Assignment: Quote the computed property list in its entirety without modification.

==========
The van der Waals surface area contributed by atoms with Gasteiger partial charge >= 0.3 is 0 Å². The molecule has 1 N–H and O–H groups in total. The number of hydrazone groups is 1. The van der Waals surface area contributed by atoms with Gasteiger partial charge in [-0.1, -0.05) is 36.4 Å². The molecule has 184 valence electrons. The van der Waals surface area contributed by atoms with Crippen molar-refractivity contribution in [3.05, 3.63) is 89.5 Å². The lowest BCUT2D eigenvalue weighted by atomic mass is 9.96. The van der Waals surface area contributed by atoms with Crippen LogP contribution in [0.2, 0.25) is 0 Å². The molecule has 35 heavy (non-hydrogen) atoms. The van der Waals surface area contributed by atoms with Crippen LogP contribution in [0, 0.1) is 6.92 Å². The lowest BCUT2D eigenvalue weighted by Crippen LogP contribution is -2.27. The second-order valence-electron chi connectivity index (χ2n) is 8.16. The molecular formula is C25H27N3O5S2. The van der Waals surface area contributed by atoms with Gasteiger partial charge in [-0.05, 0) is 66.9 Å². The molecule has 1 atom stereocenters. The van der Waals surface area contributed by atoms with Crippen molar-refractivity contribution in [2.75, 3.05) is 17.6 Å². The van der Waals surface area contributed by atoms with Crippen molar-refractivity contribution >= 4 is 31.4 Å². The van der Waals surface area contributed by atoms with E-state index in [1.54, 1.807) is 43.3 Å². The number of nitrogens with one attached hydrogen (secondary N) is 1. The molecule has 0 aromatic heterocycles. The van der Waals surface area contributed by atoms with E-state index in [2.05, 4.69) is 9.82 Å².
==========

The van der Waals surface area contributed by atoms with Gasteiger partial charge >= 0.3 is 0 Å². The molecule has 1 N–H and O–H groups in total. The number of hydrazone groups is 1. The van der Waals surface area contributed by atoms with Gasteiger partial charge in [-0.1, -0.05) is 36.4 Å². The molecule has 184 valence electrons. The van der Waals surface area contributed by atoms with Crippen molar-refractivity contribution in [3.05, 3.63) is 89.5 Å². The lowest BCUT2D eigenvalue weighted by atomic mass is 9.96. The van der Waals surface area contributed by atoms with Crippen LogP contribution in [0.2, 0.25) is 0 Å². The molecule has 35 heavy (non-hydrogen) atoms. The van der Waals surface area contributed by atoms with Crippen LogP contribution in [0, 0.1) is 6.92 Å². The lowest BCUT2D eigenvalue weighted by Crippen LogP contribution is -2.27. The second-order valence-electron chi connectivity index (χ2n) is 8.16. The molecular formula is C25H27N3O5S2. The van der Waals surface area contributed by atoms with Gasteiger partial charge in [-0.05, 0) is 66.9 Å². The molecule has 1 atom stereocenters. The van der Waals surface area contributed by atoms with Crippen molar-refractivity contribution in [2.75, 3.05) is 17.6 Å². The van der Waals surface area contributed by atoms with Crippen molar-refractivity contribution >= 4 is 31.4 Å². The van der Waals surface area contributed by atoms with E-state index in [1.54, 1.807) is 43.3 Å². The number of nitrogens with one attached hydrogen (secondary N) is 1. The molecule has 0 aromatic heterocycles. The van der Waals surface area contributed by atoms with E-state index in [2.05, 4.69) is 9.82 Å².